What is it about?

Children learn most by listening to the people around them. We found that children normally understand familiar speech better from the left side and unfamiliar speech, like words they've never heard before, better from the right side. Children with hearing loss generally do the same thing unless there is noise close to the person they are trying to hear.

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Why is it important?

We are always trying to find better ways to help children with hearing loss. Hearing aids have a lot of sophisticated features that are selected and adjusted for each ear. Currently, noise management features are set exactly the same way for both ears. Our results suggest that, like other hearing aid settings, children may benefit from ear-specific noise management settings.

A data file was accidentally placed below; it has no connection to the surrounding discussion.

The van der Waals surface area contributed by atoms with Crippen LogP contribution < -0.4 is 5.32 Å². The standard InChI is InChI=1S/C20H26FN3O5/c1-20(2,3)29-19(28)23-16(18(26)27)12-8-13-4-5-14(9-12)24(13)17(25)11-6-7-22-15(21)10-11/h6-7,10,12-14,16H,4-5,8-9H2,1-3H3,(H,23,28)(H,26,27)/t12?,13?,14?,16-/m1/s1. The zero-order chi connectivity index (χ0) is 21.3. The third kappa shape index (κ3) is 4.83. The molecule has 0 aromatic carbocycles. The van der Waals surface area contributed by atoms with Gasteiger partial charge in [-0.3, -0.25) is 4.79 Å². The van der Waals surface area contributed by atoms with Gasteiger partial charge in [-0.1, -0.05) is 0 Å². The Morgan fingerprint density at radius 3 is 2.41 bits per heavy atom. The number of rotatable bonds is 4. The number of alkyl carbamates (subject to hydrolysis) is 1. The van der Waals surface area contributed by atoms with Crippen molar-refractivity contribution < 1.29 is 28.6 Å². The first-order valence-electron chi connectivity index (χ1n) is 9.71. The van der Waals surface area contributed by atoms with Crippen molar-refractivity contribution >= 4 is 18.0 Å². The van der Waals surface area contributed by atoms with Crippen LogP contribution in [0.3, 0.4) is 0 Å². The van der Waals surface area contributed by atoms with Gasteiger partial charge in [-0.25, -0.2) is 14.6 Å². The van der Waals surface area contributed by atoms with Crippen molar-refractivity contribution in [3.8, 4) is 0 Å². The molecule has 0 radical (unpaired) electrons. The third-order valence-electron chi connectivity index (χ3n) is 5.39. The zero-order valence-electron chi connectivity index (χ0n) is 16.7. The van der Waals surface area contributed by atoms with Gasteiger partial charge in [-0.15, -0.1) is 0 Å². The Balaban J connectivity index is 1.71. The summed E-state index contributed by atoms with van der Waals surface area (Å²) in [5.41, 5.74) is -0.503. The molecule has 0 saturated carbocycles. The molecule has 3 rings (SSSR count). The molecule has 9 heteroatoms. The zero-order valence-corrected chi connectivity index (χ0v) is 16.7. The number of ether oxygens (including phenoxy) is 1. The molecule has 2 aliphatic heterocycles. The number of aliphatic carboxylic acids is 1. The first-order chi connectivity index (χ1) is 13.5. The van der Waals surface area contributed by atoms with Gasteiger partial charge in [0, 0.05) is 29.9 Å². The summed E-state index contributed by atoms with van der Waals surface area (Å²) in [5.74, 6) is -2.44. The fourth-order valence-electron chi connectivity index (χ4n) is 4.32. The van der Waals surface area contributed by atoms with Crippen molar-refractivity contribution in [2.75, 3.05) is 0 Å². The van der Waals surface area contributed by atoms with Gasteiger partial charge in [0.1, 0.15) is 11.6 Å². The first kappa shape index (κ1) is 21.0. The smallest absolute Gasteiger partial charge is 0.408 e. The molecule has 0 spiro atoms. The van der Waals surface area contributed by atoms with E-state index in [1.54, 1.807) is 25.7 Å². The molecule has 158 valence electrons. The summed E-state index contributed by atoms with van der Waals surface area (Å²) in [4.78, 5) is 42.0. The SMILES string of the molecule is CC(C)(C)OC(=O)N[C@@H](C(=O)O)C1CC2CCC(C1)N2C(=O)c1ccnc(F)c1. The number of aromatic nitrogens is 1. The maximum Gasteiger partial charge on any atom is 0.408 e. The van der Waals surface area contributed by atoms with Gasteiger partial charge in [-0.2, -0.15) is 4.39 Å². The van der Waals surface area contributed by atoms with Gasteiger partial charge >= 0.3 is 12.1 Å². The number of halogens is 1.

It was a pleasure to work with my co-author, Torben, on this project. I'm most excited by the possibility that our work revealed a new way to think about hearing and hearing loss in children, and probably adults too.

Andrea Pittman
MGH Institute of Health Solutions

Read the Original

This page is a summary of: Spatial Hearing in Children With and Without Hearing Loss: Where and What the Speech Is Matters for Local Speech Intelligibility, American Journal of Audiology, April 2024, American Speech-Language-Hearing Association (ASHA),
DOI: 10.1044/2024_aja-23-00250.
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